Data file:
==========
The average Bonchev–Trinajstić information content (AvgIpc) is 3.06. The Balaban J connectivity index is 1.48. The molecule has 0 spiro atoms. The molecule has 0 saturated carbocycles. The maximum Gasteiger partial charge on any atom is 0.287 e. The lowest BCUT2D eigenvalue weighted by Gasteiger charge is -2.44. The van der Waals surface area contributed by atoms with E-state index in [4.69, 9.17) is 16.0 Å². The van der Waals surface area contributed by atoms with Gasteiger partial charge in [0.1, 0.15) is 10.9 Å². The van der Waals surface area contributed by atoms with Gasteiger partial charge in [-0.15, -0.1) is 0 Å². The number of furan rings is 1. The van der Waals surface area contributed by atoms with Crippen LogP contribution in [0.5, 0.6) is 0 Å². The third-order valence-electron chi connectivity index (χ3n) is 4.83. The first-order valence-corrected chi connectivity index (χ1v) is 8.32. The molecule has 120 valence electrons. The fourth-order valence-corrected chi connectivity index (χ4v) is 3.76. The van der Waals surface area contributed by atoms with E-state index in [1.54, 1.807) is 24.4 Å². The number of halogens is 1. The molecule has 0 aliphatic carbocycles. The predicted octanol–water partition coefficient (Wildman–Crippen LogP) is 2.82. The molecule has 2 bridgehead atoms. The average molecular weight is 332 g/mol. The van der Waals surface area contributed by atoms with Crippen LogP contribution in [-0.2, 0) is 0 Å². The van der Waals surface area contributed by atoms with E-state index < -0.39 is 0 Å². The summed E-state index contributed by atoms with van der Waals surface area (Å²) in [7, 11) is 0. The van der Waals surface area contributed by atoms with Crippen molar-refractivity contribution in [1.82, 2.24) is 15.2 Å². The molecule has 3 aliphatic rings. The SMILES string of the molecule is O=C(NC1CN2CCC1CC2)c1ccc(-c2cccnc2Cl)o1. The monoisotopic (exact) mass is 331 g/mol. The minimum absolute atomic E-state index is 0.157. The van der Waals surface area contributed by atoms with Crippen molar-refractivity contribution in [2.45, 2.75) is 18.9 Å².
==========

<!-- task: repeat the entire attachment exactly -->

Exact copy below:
The average Bonchev–Trinajstić information content (AvgIpc) is 3.06. The Balaban J connectivity index is 1.48. The molecule has 0 spiro atoms. The molecule has 0 saturated carbocycles. The maximum Gasteiger partial charge on any atom is 0.287 e. The lowest BCUT2D eigenvalue weighted by Gasteiger charge is -2.44. The van der Waals surface area contributed by atoms with E-state index in [4.69, 9.17) is 16.0 Å². The van der Waals surface area contributed by atoms with Gasteiger partial charge in [0.1, 0.15) is 10.9 Å². The van der Waals surface area contributed by atoms with Gasteiger partial charge in [-0.15, -0.1) is 0 Å². The number of furan rings is 1. The van der Waals surface area contributed by atoms with Crippen LogP contribution in [0.5, 0.6) is 0 Å². The third-order valence-electron chi connectivity index (χ3n) is 4.83. The first-order valence-corrected chi connectivity index (χ1v) is 8.32. The molecule has 120 valence electrons. The fourth-order valence-corrected chi connectivity index (χ4v) is 3.76. The van der Waals surface area contributed by atoms with E-state index in [1.54, 1.807) is 24.4 Å². The number of halogens is 1. The molecule has 0 aliphatic carbocycles. The predicted octanol–water partition coefficient (Wildman–Crippen LogP) is 2.82. The molecule has 2 bridgehead atoms. The average molecular weight is 332 g/mol. The van der Waals surface area contributed by atoms with Crippen LogP contribution in [-0.2, 0) is 0 Å². The van der Waals surface area contributed by atoms with E-state index < -0.39 is 0 Å². The summed E-state index contributed by atoms with van der Waals surface area (Å²) in [7, 11) is 0. The van der Waals surface area contributed by atoms with Crippen molar-refractivity contribution in [1.82, 2.24) is 15.2 Å². The molecule has 3 aliphatic rings. The SMILES string of the molecule is O=C(NC1CN2CCC1CC2)c1ccc(-c2cccnc2Cl)o1. The monoisotopic (exact) mass is 331 g/mol. The minimum absolute atomic E-state index is 0.157. The van der Waals surface area contributed by atoms with Crippen molar-refractivity contribution in [2.45, 2.75) is 18.9 Å².